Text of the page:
Future Plans is an online career and educational planning tool that was developed by Pinellas Education Foundation. It allows students to choose postsecondary pathways that match their aptitudes, values, and interests in careers that are in demand. WestEd, a leading research organization, is currently conducting a three-year evaluation of the implementation, scalability, and outcomes of Future Plans in 18 Pinellas County District high schools in Florida.

  1. Ninety-four percent of Pinellas County District high schools are implementing Future Plans, although actual completion rates of the tool vary by school.
  2. Overall, Future Plans was rated favorably by students. Additionally, initial findings indicate Future Plans is perceived more positively by traditionally underserved college students: A higher proportion of Black and low-income students reported satisfaction with the tool compared with their peers.
  3. When asked what students like most about Future Plans, the response most frequently cited was related to the multiple college and career options provided by the tool. As one student stated, “I liked that it showed me multiple options for what to do after high school. It also showed me different college majors that I never heard of and different colleges to attend.”
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Meeting Arizona’s Attainment Goal: Achieve60AZ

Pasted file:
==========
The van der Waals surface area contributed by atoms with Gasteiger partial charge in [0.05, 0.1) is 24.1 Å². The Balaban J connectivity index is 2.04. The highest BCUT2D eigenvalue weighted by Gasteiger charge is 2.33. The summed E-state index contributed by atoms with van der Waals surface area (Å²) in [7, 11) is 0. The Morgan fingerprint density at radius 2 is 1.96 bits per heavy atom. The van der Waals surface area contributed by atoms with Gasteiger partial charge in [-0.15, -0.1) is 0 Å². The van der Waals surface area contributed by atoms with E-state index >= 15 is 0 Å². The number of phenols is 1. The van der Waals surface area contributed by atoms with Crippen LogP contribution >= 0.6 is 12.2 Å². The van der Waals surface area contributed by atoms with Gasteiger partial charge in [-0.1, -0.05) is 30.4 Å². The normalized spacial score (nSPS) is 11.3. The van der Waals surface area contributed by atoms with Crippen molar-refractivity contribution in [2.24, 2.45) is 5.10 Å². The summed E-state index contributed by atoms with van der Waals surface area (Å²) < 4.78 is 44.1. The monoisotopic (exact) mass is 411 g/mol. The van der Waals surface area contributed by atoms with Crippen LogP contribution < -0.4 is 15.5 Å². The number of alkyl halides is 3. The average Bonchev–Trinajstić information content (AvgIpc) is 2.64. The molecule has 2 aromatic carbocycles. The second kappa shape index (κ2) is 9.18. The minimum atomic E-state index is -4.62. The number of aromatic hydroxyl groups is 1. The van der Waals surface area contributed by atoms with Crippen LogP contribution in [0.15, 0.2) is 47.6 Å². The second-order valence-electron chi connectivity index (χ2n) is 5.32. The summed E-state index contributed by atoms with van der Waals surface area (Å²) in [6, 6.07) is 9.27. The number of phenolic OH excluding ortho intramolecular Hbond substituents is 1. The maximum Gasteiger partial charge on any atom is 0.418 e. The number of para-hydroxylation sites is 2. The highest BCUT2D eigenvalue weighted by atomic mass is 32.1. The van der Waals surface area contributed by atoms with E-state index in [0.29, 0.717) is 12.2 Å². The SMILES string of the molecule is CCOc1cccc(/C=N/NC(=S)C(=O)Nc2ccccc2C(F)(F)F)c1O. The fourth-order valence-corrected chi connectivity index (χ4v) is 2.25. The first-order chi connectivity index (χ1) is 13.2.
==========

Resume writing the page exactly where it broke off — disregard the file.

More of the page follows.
As a partner in the community-owned initiative Achieve60AZ, Helios sought to examine the role of public schools in meeting the Achieve60AZ goals. One critical finding from this work was that the success or failure of the initiative is directly linked to our traditional public schools. As Figure 1 shows below, the vast majority of Arizona students entering college are from traditional Arizona high schools. In 2014-15, for example, 29,807 traditional public students entered college after graduation. This total was more than nine times the number of students entering college from charter schools (3,264) and nearly 44 times the number of students entering from magnet schools.

Maricopa County Community College District EXCEL Evaluation

The EXCEL program, currently taking place at Glendale Community College and Estrella Mountain Community College in Arizona, is focused on propelling first-generation students toward degree completion utilizing a holistic approach to support students through associate’s/certificate completion and transition into baccalaureate degree-granting institutions. In order to assess the implementation and initial outcomes of the EXCEL program, Helios Education Foundation and the Maricopa County Community College initiated an evaluation of the final two years of the three-year program. Preliminary data have indicated the following:

  1. A fall to spring retention rate for EXCEL Cohort One students of 95.3 percent. These students also had a cumulative GPA of 3.03.
  2. Eighty-four percent of EXCEL Cohort One students successfully completed credit hours in the 2015-2016 school year (with grades of A, B, C, or P).
  3. Strong communication and relationships between EXCEL staff and students, an environment conducive to collaboration and openness, and positive reception in the community.